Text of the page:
Can domains be hierarchical, other domains under domains?
MCAPI domains do not offer that level of granularity, as each domain exists at the same level in the topology. However, each domain does not have to be reachable from all other domains.
Can MCAPI be used to implement locking mechanisms across AMP shared memory areas?
MCAPI can be used to send / receive any data across nodes in a system. This messaging architecture could be used to coordinate locking across nodes, but MCAPI does not inherently provide such services.
Is it possible to send messages in non-blocking mode or blocking with timeout?
The MCAPI specification provides symmetric blocking and non-blocking routines for connectionless message and packet channel send / receive routines. The user can also configure a timeout for blocking calls.
Does MCAPI have support for security, having to deal with multiple OSes?
MCAPI does not handle any sort of operating system partitioning.
Resource Management
How will hardware accelerators interact with embedded processors using MRAPI? Since an API is a library of C/C++ functions, it is not clear how an API can be used with a hardware accelerator, which can be very application specific.
The API can be implemented on top of a hardware accelerator. For example, an SoC may have hardware acceleration for mutexes, in which case an MRAPI implementation could utilize that hardware accelerator without the programmer needing to know how to interact with it directly.
How does this API ask for HW accelerators if these accelerators are actually powered off because of inactivity?
In such a scenario the application would determine that there was no acceleration available and would have to find an alternative means to perform its work, perhaps by executing code on the CPU.
Does MRAPI rely upon a 'local' resource manager? That is, does MRAPI store state and need a way to allocate state storage?
It is up to the MRAPI implementation as to how resources are managed. Our simple initial implementation stores state in shared memory protected with a semaphore.
I saw a statement that other solutions are too heavyweight because they target distributed systems. Does it mean that your goal is not to target the distributed system? What happens when we have a multi-chip multi-core? Isn't this the same distribute
MRAPI targets cores on a chip, and chips on a board. MRAPI is not intended to scale beyond that scope.
Is it possible to hide the differences between local and remote memory by just different properties of these memories? Remote memory will have higher latency, some access restrictions, etc.
The working group has considered the possibility of allowing the
In many HW systems, transitions between low power (or no power) and fully working conditions are extremely frequent. In such systems some state change callbacks will become a nightmare. How does MRAPI handle the situation?
In the situation where the application does not want to be disturbed by frequent callbacks, then it would be better for the application to periodically poll MRAPI at a time of its own choosing. This is certainly possible with MRAPI.
Are there any plans to include trigger APIs? For example, invoke callback when a particular resource hits some pre-defined conditions/threshold?
Currently there are no threshold-related callbacks other than counter wrap-arounds. MRAPI may consider this for a future version.
Primitives - did you consider including read-copy-update (RCUs)?
The MRAPI working group did consider read copy update locks. After discussion with some of the original creators of the RCU code for Linux, we determined that for now there is not sufficient evidence that a high performance, user-level implementation of RCU was feasible. We intend to monitor developments as we are aware that it is an active area of research.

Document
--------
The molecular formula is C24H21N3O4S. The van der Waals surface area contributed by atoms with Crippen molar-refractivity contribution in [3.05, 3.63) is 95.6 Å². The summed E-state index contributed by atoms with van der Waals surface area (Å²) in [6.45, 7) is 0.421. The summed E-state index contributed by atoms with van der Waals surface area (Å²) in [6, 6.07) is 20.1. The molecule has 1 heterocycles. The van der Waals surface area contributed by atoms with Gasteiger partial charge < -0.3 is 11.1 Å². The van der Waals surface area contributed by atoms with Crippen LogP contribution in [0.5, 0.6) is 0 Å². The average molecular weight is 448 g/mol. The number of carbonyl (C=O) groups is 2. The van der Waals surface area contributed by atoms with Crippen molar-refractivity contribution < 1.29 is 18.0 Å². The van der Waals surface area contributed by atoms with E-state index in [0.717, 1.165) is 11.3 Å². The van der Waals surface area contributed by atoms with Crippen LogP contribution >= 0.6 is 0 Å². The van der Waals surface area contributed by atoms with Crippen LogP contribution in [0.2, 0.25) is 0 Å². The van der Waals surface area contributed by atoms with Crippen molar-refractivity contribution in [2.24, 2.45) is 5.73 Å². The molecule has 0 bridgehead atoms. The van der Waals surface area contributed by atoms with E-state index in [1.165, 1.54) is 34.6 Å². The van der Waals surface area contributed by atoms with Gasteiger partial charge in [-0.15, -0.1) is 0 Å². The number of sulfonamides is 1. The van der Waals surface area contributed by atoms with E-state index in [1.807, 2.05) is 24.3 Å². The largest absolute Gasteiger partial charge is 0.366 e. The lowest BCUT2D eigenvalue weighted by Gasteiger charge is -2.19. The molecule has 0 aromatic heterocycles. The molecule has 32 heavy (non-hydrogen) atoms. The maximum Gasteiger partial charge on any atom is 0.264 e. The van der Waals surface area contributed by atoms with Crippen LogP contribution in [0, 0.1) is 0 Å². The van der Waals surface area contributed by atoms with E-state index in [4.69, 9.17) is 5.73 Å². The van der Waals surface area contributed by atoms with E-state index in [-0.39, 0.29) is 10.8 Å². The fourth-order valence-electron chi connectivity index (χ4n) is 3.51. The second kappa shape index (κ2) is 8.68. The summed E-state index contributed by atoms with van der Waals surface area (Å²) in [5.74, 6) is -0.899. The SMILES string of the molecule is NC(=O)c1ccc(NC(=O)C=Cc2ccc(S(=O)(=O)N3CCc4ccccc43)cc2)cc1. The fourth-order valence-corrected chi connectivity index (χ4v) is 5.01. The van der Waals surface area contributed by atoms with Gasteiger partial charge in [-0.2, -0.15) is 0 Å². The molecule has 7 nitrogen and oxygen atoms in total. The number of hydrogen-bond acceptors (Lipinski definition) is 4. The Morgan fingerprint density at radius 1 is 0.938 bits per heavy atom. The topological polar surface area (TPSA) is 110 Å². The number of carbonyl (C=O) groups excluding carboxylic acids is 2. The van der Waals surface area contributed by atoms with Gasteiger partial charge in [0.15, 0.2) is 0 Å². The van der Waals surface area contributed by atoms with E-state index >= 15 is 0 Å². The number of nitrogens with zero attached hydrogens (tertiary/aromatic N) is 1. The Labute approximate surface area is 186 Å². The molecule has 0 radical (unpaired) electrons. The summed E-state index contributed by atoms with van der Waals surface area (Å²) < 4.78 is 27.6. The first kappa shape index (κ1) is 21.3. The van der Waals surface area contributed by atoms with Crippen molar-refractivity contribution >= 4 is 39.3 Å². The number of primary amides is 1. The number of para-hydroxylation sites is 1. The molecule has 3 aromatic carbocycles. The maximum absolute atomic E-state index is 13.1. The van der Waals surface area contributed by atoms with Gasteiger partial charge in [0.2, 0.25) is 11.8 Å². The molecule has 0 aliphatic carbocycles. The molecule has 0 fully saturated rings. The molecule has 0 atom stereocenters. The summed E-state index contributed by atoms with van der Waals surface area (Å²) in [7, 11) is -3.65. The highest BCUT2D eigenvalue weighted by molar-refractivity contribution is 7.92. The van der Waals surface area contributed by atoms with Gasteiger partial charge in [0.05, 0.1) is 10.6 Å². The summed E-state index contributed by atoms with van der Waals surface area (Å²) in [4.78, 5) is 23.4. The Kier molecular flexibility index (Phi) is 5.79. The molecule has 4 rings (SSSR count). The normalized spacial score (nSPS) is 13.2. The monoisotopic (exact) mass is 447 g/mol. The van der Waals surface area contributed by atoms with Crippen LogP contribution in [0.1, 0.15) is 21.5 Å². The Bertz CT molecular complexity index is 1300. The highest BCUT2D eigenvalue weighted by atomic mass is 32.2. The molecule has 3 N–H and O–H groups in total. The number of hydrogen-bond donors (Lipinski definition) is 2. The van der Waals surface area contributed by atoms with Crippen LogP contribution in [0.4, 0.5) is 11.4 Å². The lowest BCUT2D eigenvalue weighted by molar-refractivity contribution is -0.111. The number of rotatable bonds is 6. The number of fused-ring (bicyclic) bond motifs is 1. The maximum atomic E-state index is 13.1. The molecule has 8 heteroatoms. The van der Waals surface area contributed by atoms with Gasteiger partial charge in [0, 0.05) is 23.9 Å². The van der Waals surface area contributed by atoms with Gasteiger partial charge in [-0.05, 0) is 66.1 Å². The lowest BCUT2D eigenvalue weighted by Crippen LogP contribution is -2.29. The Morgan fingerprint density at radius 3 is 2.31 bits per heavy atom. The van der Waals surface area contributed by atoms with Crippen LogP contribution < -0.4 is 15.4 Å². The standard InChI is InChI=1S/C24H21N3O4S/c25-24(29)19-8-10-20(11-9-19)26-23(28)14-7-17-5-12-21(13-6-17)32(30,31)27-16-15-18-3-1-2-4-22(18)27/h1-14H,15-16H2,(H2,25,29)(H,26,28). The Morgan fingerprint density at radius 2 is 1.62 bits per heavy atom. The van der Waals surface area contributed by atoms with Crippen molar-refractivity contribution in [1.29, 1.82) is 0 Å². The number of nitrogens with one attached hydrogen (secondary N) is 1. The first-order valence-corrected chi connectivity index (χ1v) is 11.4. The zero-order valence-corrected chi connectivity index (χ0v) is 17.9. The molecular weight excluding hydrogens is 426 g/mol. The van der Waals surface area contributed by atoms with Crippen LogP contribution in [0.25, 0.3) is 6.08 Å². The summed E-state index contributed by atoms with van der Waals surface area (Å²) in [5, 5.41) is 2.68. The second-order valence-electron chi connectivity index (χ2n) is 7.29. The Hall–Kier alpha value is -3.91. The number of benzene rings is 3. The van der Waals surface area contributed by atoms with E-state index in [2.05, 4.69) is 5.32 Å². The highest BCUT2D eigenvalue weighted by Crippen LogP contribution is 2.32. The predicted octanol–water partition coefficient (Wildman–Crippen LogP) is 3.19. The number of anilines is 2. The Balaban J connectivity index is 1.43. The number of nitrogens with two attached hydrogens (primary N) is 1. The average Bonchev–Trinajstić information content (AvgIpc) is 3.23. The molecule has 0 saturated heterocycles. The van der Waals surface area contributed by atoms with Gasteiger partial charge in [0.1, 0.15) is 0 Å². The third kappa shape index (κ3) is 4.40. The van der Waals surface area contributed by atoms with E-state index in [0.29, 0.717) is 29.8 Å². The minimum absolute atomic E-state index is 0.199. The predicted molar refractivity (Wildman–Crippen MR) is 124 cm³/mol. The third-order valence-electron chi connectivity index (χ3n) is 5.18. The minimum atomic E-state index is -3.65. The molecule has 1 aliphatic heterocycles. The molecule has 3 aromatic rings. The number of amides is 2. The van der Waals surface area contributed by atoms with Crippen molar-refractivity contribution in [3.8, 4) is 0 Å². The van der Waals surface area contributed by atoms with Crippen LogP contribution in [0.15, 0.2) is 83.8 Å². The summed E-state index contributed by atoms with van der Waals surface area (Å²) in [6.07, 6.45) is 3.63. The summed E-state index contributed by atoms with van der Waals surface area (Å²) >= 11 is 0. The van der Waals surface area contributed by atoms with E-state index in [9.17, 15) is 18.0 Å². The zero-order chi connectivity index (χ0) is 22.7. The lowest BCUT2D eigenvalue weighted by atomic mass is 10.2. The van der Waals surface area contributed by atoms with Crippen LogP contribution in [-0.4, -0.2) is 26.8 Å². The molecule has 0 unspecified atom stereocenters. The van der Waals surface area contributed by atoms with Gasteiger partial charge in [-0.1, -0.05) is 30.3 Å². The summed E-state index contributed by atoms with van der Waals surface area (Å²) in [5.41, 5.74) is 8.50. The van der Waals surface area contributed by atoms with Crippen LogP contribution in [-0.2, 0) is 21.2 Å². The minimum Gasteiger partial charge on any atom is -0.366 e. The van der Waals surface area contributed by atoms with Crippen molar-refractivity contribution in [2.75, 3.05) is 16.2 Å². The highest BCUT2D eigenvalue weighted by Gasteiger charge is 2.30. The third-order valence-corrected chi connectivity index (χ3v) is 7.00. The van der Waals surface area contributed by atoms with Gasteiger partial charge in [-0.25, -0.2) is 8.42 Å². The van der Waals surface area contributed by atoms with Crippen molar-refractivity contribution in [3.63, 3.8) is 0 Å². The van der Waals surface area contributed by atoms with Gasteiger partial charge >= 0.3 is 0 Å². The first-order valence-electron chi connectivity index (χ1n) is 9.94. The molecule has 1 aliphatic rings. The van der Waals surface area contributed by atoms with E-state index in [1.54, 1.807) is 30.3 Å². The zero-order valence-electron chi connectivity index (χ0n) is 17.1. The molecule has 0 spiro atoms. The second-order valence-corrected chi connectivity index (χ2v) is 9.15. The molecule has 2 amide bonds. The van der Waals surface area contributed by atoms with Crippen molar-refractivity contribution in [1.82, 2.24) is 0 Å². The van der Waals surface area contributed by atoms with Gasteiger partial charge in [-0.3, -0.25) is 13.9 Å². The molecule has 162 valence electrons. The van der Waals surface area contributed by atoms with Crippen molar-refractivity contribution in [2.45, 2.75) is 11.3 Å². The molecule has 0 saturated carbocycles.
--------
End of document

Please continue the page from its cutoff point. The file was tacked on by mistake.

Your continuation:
These primitives included in MRAPI are necessary, but seem to be insufficient. Shouldn
MRAPI is intended to provide some of the primitives that could be used for creating a higher level resource manager. However, it is also intended to be useful for application level programmers to write multicore code, and for this reason it was kept minimal and orthogonal to other Multicore Association APIs. The working group believes that a full-featured resource manager would require all of the Multicore Association APIs, e.g., MCAPI, MRAPI, and MTAPI.
Are any companies currently incorporating or have plans to incorporate MRAPI in their products. If so, can you name the products?
At this time there have been no public announcements. There is at least one university research project that is looking at MRAPI for heterogeneous multicore computing. We expect more activities to emerge soon.
Multicore Task Management
What is the difference between Frescor (FRSH-Kernel) and MTAPI?
The Frescor project seems to address a more complex infrastructure and higher abstraction levels. MTAPI could possibly be used as part of that. Timing measurements and predictions, for example, are not part of MTAPI. Fault detection and resource protection are also out of scope of MTAPI.
How difficult is it for an RTOS vendor to provide support for OpenAMP?
In other words, is it a handful of porting layer files that must have RTOS specific stuff? Are there porting examples for Nucleus, FreeRTOS, or uC/OS? In general it is easy, and today there is an example for the Bare Metal in the OpenAMP GIT tree. That GIT tree has examples from Xilinx and possibly NXP on pre-integrated support for FreeRTOS. Xilinx and Mentor engineers agreed to create a separate well-documented OS abstraction layer to make it easier for software vendors going forward. As for Linux vendors, the effort is even smaller.
Is OpenAMP applicable for a system with separate chips with different cores?
There are 2 specific aspects that make the OpenAMP framework not efficient when using it outside of the single SoC.
Are OpenAMP and MTAPI complementary?
OpenAMP and MTAPI indeed complement each other, and they are addressing different problems. While OpenAMP addresses heterogeneity across OSs, MTAPI mainly targets (but is not limited to) systems with a single OS. If you don
What is the difference between the open source version and commercial version of OpenAMP?
The open source will cover some use cases that contributors put in effort behind. Commercial implementations will cover other use cases, including situations where you need a safety certification, when you are using a commercial (or possible an open source) hypervisor as the separation technology. Commercial solutions will also bring other values such as tools and support.